Saturday, June 19, 2010

My Garden

When we bought our house 2 1/2 years ago, the backyard was a complete wasteland.

The green wasn't grass, more like weeds and it was brown most of the year. The pathway around the edges wasn't practical or useful, and none of the plants had been tended to for years (our house was rented a long time before the original olders sold it to us) so they were overgrown or dead.
We live in a great starter neighborhood that's well located between the 101 and 280, and filled with small houses with lots of character. Built in the late 1940s for former WWII GIs as part of the huge suburban housing boom to provide homes for all the new young families. The original floor plans were three bedroom/one bath; many have been renovated and added onto in recent years. Ours has been renovated, but no additions; we have the original floor plan with one bath.

Originally we had plans to add a second bathroom and good-sized master closet. But the market being what its been, that plan is out; we're lucky to own our own home in this area at our age anyway. It's a little tight but it's just the two of us and we make it work. But the backyard was ugly and under-used because of it, so we've created a pleasant outdoor living space for eating, lounging and growing.

It took a little more than a month to plan and construct. We expanded the patio and used a green and purple color palette for plants and flowers.

To me the best parts are the vegetables, in the ground as well as two vegetable beds in the back.
I have never tried my hand at gardening before, but I'm going to give it a strong effort. Some fresh produce in the remaining years in this house would be great, not to mention the opportunity to share the process with my daughter as she grows.

Around the yard we planted blueberries and a persimmon tree,
as well as Japanese eggplant,
and Globe artichokes. These need more space and will be visually attractive when they mature.

In the beds I have cucumber

zuchinni,(I love their flowers),
Butter lettuce,

Early Girl tomatoes,

sweet basil,


Italian parsley,

and everbearing strawberries. I hope we get a few of these soon!

They are all looking great, except for the butter lettuce. I did a bit more reading after planting and discovered that, #1 I probably planted them too close together and, #2 planting was too late for the summer. I may cut my losses soon and replant in August/September for a fall crop.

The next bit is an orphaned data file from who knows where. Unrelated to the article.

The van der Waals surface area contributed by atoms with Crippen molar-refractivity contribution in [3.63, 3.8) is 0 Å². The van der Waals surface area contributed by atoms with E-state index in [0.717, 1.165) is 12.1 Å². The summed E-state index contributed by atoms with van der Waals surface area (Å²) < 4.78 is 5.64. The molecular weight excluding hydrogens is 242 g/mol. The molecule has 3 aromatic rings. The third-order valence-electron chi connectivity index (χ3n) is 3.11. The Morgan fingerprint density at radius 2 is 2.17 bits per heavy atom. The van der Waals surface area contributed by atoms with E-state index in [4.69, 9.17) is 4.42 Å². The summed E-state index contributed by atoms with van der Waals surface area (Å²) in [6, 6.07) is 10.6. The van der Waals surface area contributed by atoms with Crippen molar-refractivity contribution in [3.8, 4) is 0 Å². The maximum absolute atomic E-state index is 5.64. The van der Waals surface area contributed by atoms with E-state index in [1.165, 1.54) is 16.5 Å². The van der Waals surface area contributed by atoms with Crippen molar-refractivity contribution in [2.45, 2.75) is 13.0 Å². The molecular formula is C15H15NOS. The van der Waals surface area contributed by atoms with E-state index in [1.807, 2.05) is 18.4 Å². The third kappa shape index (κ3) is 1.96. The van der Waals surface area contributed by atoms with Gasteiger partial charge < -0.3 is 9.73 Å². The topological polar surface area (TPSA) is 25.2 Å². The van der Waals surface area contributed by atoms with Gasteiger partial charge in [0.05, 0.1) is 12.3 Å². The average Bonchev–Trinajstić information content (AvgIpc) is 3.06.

For now, I check on them everyday and water deeply every other day. Two tiny green tomatoes have appeared, as well as some new zuchinni flowers and a tiny green nub of vegetable. The herbs are flourishing; ok so far!


Wednesday, June 16, 2010

Berry Rush

What do you do when Costco is selling 6 half pints of raspberries for $8.99?

You buy them without a second thought. When one half pint can run from $5 to $7 ordinarily, I pounced on the opportunity to eat an obscene amount of these pricey berries.

It's a gluttonous luxury to have so many raspberries. What to do with them? That many half pints means I can snack on them with reckless abandon AND bake. For dinner with AAACS (minus one A who is away for the summer), I made the prettiest cupcakes that have ever emerged from my oven.
Full disclosure, I did not make these from scratch. I used cake mix and couldn't have been happier with my results, thank you very much.
I prepared a french vanilla cake mix for my base and layering the berries in the batter and the icing. Before I touched anything else, I made a puree with one half pint:

Of course you must remove the seeds (crunchy seedy cupcakes? um no thank you).
Mmmm, soupy fresh raspberries. I could just eat this with a spoon. Resistance is good though.
I added a bit of puree to the batter before baking, stirring it in gingerly so it stays a little separate.
Is that enough?
No? How about a whole raspberry in the middle?
The whole berries sink during baking, but you have a soft and sweet berry center in each cake.
The icing is a classic cream cheese with raspberry puree added.
Another whole berry to crown the top, and you have a pretty perfect cuppycake.
The packaged cake mix makes 24 cupcakes or 2 8-inch cakes. I have one 12-cupcake pan, so I made 12 cupcakes and one 8-inch cake. Of course make one or the other if you are properly equipped. I served the cupcakes after dinner and the cake is wrapped in the freezer until Sunday when she'll be dressed for Father's Day.

Raspberry Cupcakes
24 servings

1 French Vanilla cake mix + 1 1/4 cup water, 1/3 cup vegetable oil, 3 eggs
2 half pints fresh raspberries, washed and drained
half a block cream cheese, room temperature
half a stick of unsalted butter, room temperature
8 ounces powdered sugar
1/4 cup fresh raspberry puree

Preheat the oven to 325 degrees Fahrenheit. Line cupcake pans with paper liners and spray cake pans with baker's spray.
Place one half pint of raspberries in a bowl and puree with a stick blender (or in the food processor). Place a fine sieve colander over a bowl and pour the puree into the sieve. Smoosh the puree through the sieve until all the liquid goes through and the seeds remain in the sieve. Discard the seeds and set the puree aside.